Seibert, with his partner, Mr. Schaller, established 
the first drug store here in 1882 at the corner of 
Brown Street and Stephenson Avenue. This building 
was destroyed by fire, and Mr. Seibert then 
established another drug store on his own at the 
corner of Stephenson Avenue and Hughitt Street, a 
longtime landmark in the community. 

217 West "E" Street 

Built as a wedding gift to Dr. Henry Newkirk 
and his bride Mary by her parents, Mr. and Mrs. 
Patrick Flanagan, in 1908, this home is an example 
of the Colonial Revival style which came into vogue 
around the turn of the century and lasted until 
World War I. Mr. Flanagan was the president of 
the Sagola Lumber Company, and the house was 
built from lumber that was milled in Sagola. The 
facade includes three dormers, a protruding double 
window on the second floor over the entrance and 
Palladian windows in the gable ends. The cornice 
is dentated, as are the smaller cornice areas in 
the entry, the door of which is flanked by side- 
lights. Note the symmetrical balance found in this 
facade. There are two dormers on the rear side 
of the roof. The original interior light fixtures, 
which are no longer in the house, were designed 
by Charles Tiffany. 

1102 Carpenter Avenue 

Another example of Carpenter Gothic, this home, 
built prior to the turn of the century, shows elaborate 
scroll work on the gable of the facade, fish-scale 
cedar shingles in the gables, brackets at the corner 
of the bay and decorative cutout scroll work on either 
side of the central bay window. The home was owned 
by John Bond, the originator of what is now Bond 
Decorating. L. J. Will, the jeweler and watchmaker, 
was also an owner of the home. 


703 Grand Boulevard (North Side) 

The John T. Jones residence is an outstanding 
example of the Victorian Queen Anne style and was 
built in 1890. The house has a hip roof, and the 
facade is dominated by a spectacular turret with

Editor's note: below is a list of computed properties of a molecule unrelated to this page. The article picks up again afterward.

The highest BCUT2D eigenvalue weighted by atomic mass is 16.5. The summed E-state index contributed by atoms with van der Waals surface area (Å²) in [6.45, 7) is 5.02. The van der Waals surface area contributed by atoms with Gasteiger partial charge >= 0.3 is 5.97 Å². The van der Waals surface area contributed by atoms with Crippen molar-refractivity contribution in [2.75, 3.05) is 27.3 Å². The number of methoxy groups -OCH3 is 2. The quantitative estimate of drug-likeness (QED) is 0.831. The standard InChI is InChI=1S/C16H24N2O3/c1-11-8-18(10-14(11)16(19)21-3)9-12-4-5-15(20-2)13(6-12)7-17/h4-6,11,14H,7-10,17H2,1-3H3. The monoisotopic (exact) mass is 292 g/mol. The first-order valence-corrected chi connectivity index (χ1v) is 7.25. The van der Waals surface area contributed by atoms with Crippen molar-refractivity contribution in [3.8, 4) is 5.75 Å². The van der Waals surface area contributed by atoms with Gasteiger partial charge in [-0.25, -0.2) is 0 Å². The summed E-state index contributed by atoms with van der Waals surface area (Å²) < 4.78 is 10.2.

a conical roof topped with a turned finial. Originally 
the facade was embellished with bracket scrolls under 
the gable ends. The original porch was removed and 
replaced by the present structure which is supported 
by Doric columns. A friend of John T. Jones once 
described the home on Lake Antoine as "a large 
house full of little rooms — and moose heads. " The 
Jones estate consisted of 140 acres originally, and 
bordered Lake Antoine. More than one thousand 
fruit trees comprised the orchard, and native trees 
of all sorts graced the grounds near the house. 
In addition to the main house, the complex boasted 
a greenhouse built from glass used in the gondola 
cars from the original Ferris Wheel which was 
exhibited at the 1893 Columbian Exposition in 
Chicago. A tunnel connected the main house with 
his son's home next door. Mr. Jones came to 
Iron Mountain in 1883 with his wife, Rachel 
Miiligan. He was the superintendent of the 
Kimberly mines throughout the Upper Peninsula. 
An inventor and innovator, Jones built the 
Ardis Furnace here in 1909, named after his 
daughter, one of seven children, for smelting iron 
ore. The ruins of this furnace are a National 
Historic Site and are located north on U. S. 2 
near the road to Lake Antoine and the Jones 




OCT 96 

Bound -To-Pleas^ N. MANCHESTER